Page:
In historic move, United Nations reclassifies cannabis as less-dangerous drug
In a huge step forward for cannabis legalization and global drug reform, the UN Commission on Narcotic Drugs (CND) voted on Wednesday to pull cannabis from Schedule IV of the 1961 Single Convention on Narcotic Drugs. Under the UN’s system, Schedule IV substances are considered the most dangerous and addictive drugs.
Cannabis will no longer be classified as a drug as dangerous as heroin.
The Vienna-based Commission on Narcotic Drugs (CND) includes 53 member states. Today’s vote came after the CND considered a series of World Health Organization recommendations regarding cannabis and its derivatives.
As votes of confidence go, it doesn’t get much bigger than an endorsement by the United Nations. This historic course-reversal signals that the governments of a vast majority of the planet implicitly recognize the therapeutic value of cannabis.
Nearly 60 years after wrongly categorizing cannabis, the UN finally corrected its error—although there are still miles to go in terms of the CND accurately characterizing cannabis.
A huge moment
Drugs in Schedule IV are a subset of those in Schedule I, which imposes the highest levels of international control. That kept cannabis in the same class of drugs as heroin.
The CND’s schedules can be a little confusing, because Schedule I drugs are the most dangerous and addictive—as are Schedule I drugs as defined within the United States’ Controlled Substances Act. Cocaine, opium, morphine, and fentanyl are on the CND’s Schedule I list. In the CND classification system, though, Schedule IV is actually a subset of Schedule I drugs—they are considered the most dangerous Schedule I drugs.
As crazy as it sounds, cannabis and heroin have both been classified as Schedule IV drugs for decades, which means the CND and the UN considered cannabis more dangerous than morphine and fentanyl.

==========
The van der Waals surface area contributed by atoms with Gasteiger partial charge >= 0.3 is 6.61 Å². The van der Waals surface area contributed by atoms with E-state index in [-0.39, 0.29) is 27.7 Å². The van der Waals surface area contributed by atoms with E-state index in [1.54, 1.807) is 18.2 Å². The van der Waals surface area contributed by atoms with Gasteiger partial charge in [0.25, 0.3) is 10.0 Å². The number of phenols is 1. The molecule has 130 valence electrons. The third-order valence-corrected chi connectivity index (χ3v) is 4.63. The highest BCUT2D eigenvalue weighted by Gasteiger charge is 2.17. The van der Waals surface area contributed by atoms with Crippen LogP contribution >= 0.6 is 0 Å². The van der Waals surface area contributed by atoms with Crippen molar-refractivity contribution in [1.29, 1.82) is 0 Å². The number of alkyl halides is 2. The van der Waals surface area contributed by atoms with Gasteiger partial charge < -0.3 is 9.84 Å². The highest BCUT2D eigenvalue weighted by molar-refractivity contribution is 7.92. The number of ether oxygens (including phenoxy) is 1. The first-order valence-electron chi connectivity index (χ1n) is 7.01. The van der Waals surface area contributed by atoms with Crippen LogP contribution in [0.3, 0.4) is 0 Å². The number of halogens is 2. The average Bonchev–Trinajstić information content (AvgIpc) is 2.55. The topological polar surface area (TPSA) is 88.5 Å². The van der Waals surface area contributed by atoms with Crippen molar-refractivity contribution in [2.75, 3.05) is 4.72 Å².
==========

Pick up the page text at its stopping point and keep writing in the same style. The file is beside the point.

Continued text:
But the UN’s World Health Organization recommended in 2019 that the CND remove cannabis from Schedule IV because of its “therapeutic potential,” noting that it’s not “liable to produce ill-effects similar to the effects of the other substances in Schedule IV.”
This week’s vote could lead to real progress for medical marijuana patients, and the legal cannabis industry, around the world.
For some countries, it will help to legitimize legalization initiatives. Others, like Canada and the United States, will be further justified in expanding the regulated legalization laws already in place.
The UN vote could help nudge the MORE Act, for instance, which is being considered in Congress this week. The MORE Act would remove cannabis from the most restrictive classification of America’s Controlled Substance Act.
The UN vote could also benefit the research field, spurring on studies that could further establish the therapeutic and palliative value of cannabis.
Still more work to do
The WHO passed down the recommendation, along with five other marijuana-related suggestions, nearly two years ago. The CND member states considered the implications of the proposals, then postponed a vote in March 2020 for further study.
Over the past nine months, the commission has held a series of meetings to work through the implications—economic, legal, social, and more—of the WHO’s recommendations.
The other cannabis recommendations were viewed as more iffy, in some cases because of language issues. A proposal regarding CDB, for example, leaves open questions about THC, which may lead to “no” votes even for countries who aren’t opposed to CBD. Two of the recommendations would lead to more control for pure THC.
All the wrangling will likely lead to further revisions that will be considered in the future.